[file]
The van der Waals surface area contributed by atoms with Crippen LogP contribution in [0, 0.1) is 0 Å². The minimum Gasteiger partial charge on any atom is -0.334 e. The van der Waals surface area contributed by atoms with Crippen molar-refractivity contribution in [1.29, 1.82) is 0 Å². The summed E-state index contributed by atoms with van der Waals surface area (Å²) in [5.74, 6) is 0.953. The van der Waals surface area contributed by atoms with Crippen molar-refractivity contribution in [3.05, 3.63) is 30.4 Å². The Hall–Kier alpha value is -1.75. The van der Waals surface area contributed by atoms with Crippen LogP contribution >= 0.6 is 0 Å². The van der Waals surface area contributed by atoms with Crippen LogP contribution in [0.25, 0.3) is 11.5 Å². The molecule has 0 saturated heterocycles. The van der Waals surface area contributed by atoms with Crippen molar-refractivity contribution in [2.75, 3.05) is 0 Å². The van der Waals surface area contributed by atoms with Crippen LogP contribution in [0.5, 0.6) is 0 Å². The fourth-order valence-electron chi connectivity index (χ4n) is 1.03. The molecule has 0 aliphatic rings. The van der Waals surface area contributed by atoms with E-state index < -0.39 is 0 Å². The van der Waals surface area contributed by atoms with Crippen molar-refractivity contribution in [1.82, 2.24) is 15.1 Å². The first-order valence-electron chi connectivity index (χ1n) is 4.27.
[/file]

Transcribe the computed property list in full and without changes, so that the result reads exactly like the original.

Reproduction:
The van der Waals surface area contributed by atoms with Crippen LogP contribution in [0, 0.1) is 0 Å². The minimum Gasteiger partial charge on any atom is -0.334 e. The van der Waals surface area contributed by atoms with Crippen molar-refractivity contribution in [1.29, 1.82) is 0 Å². The summed E-state index contributed by atoms with van der Waals surface area (Å²) in [5.74, 6) is 0.953. The van der Waals surface area contributed by atoms with Crippen molar-refractivity contribution in [3.05, 3.63) is 30.4 Å². The Hall–Kier alpha value is -1.75. The van der Waals surface area contributed by atoms with Crippen LogP contribution >= 0.6 is 0 Å². The van der Waals surface area contributed by atoms with Crippen LogP contribution in [0.25, 0.3) is 11.5 Å². The molecule has 0 saturated heterocycles. The van der Waals surface area contributed by atoms with Crippen molar-refractivity contribution in [2.75, 3.05) is 0 Å². The van der Waals surface area contributed by atoms with Crippen LogP contribution in [0.5, 0.6) is 0 Å². The fourth-order valence-electron chi connectivity index (χ4n) is 1.03. The molecule has 0 aliphatic rings. The van der Waals surface area contributed by atoms with E-state index < -0.39 is 0 Å². The van der Waals surface area contributed by atoms with Crippen molar-refractivity contribution in [1.82, 2.24) is 15.1 Å². The first-order valence-electron chi connectivity index (χ1n) is 4.27.